By Anna Pulley
By Erin Sherbert
By Chris Roberts
By Erin Sherbert
By Rachel Swan
By Joe Eskenazi
By Erin Sherbert
By Erin Sherbert
"What's happened here has just been a real nightmare," says another local. "It wasn't really his to trade. It was all of ours. Excuse me, does he own Maverick's?"
One person not afraid to go on record is 26-year-old Darryl "Flea" Virostko, a Maverick's regular from Santa Cruz. As a professional surfer and magazine cover boy, financed by five different sponsors, Virostko readily volunteers the words that many surfers seem to feel:
"Everybody in the [Washburn-Schad] movie is brown-nosing Jeff Clark! I'm not gonna fucking stick my nose up his ass!"
Actually, though, it's too late to complain about Clark or the popularizing of Maverick's. What started as the name of someone's surf dog has become a cottage industry. And in the next few months, Pillar Point will be deluged with more attention than ever.
With a few exceptions, Maverick's regular surfers break into three groups, along rough geographical lines. Doc Renneker, Grant Washburn, and the rest of the San Francisco crowd are philosophical and a bit older. The Pacifica guys are fearless, aggressive, and always seem to be pulling into the parking lot in a different car. And the Santa Cruz guys are in their own league altogether -- kids in their 20s, who drive up to Maverick's on two hours' sleep, smoking cigarettes, frequently still drunk from the previous night's party.
Common sense would suggest that surfers be more cautious after Mark Foo's death, but the tragedy seems to have produced exactly the opposite effect. As more people surf Maverick's more often, their ability improves, and so they push themselves further.
A routine wipeout at Maverick's is infinitely more dangerous than losing one's balance on almost any other wave in the world. Surfers call the Maverick's wipeout experience "tombstoning." The Wave blows a guy off his board and drives him so deep underwater that the 16-foot leash attaching his ankle to the board stretches tight, and then stretches another 6 feet, pulling one end of the board down so that only the top portion sticks up out of the water, looking like a tombstone. This leaves the surfer jostling around in the turbulence 20 feet below the surface. Regulars talk of the "Two-Wave Hold-Down Club." A member is added when he wipes out and then is held underwater for the 20 to 30 seconds it takes for a second wave to pass overhead.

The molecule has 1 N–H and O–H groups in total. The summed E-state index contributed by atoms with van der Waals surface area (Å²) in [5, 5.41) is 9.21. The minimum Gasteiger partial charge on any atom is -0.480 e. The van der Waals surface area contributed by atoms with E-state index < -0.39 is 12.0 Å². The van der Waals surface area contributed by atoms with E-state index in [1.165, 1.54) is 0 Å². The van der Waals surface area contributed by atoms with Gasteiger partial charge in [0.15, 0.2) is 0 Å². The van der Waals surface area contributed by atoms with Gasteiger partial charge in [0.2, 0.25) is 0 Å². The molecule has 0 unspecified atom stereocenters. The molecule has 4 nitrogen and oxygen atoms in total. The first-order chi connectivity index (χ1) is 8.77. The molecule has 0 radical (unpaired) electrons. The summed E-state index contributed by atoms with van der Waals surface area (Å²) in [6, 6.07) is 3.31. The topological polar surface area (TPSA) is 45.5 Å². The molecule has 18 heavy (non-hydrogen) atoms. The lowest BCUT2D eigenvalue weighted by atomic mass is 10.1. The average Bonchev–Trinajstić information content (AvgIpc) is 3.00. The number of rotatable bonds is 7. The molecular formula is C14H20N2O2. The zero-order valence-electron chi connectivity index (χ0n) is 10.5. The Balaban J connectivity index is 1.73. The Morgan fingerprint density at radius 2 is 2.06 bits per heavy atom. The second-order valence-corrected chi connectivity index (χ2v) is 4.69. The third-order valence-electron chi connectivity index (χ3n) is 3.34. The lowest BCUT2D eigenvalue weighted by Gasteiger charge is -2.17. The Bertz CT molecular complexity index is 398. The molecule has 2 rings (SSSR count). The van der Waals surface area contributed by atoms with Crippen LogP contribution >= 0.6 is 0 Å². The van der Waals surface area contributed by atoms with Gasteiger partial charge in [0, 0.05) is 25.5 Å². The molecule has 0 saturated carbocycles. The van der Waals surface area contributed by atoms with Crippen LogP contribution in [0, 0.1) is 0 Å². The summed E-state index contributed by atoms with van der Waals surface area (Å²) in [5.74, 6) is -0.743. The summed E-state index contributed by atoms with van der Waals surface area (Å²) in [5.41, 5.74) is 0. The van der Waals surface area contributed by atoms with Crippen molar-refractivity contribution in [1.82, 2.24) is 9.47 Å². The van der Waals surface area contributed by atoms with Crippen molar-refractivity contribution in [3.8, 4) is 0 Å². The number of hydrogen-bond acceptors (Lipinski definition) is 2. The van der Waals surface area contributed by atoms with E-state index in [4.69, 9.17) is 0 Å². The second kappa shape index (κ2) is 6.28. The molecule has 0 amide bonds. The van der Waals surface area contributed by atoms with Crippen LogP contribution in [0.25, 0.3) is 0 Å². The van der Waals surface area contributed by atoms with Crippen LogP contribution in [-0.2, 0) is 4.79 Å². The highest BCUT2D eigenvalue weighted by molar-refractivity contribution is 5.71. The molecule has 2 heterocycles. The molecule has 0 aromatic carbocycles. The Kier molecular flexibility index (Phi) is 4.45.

The Wave produced perhaps the most documented wipeout in surfing history in late 1994, when a 16-year-old pizza delivery boy from Santa Cruz, Jay Moriarty, took off on a wave too early and lost his balance at the very crest of what looked to be a 40-foot peak. After he fell, The Wave drilled him down to the floor of the reef and pinned him on his back for more than 20 seconds. Moriarty is apparently the first surfer to have touched bottom at Maverick's. Magazine photo spreads and a poster of Moriarty's wipeout made him instantly famous. Miraculously, he surfaced uninjured, a 2-foot chunk of his surfboard still strapped to his leg leash.
Other wipeouts have led to harsher consequences. Some surfers have been dragged along and plunged into underwater canyons, where they must think calm thoughts and save their air until they can climb their leash to the surface. Others have been hurled into rocks, or left stranded on reefs, clinging to the top like crabs until a break in the waves leaves room to finally swim away. A few surfers have had their wet suits torn off down to the waist. One came up with a bloody nose that lasted for three days. Many surface to find themselves 100 yards from where they thought they were, and vomiting into the whitewater.
One bad Maverick's wipeout can end a surfer's big-wave career. Regulars speak of people who "see God" and never return to Pillar Point. Every year, a handful of surfers paddle out to the lineup at Maverick's and are so intimidated that they not only re-fuse to attempt The Wave, they never ride it all season.
On Jan. 30, The Wave presented a crowd of spectators with three dramatic near-deaths.
A Santa Cruz lifeguard and surfer named Neil Matthies dropped into an enormous wave, but it abruptly changed on him. The face grew steeper and steeper, and then The Wave essentially stopped moving. He fell onto his back, The Wave roaring on top of him, and was shoved to the ocean floor, where he rolled along the rocks for a two-wave hold-down. People were screaming from the cliff, "Oh my God, he's dead!" Just before a third wave clobbered him, Matthies finally clawed to the surface for a breath and made it back to shore, thinking he must have broken his back and was never going to walk again.
Later that day, a surfer from Brazil wiped out, then tried to swim back up the face of the next wave and went right over backward. Surfers heard him moaning, "Help, help," as he disappeared into the impact zone. A boat threw him a life preserver and fished him out. He had broken his board, blown out an eardrum, and injured his knee. He was numb, temporarily, from the waist down.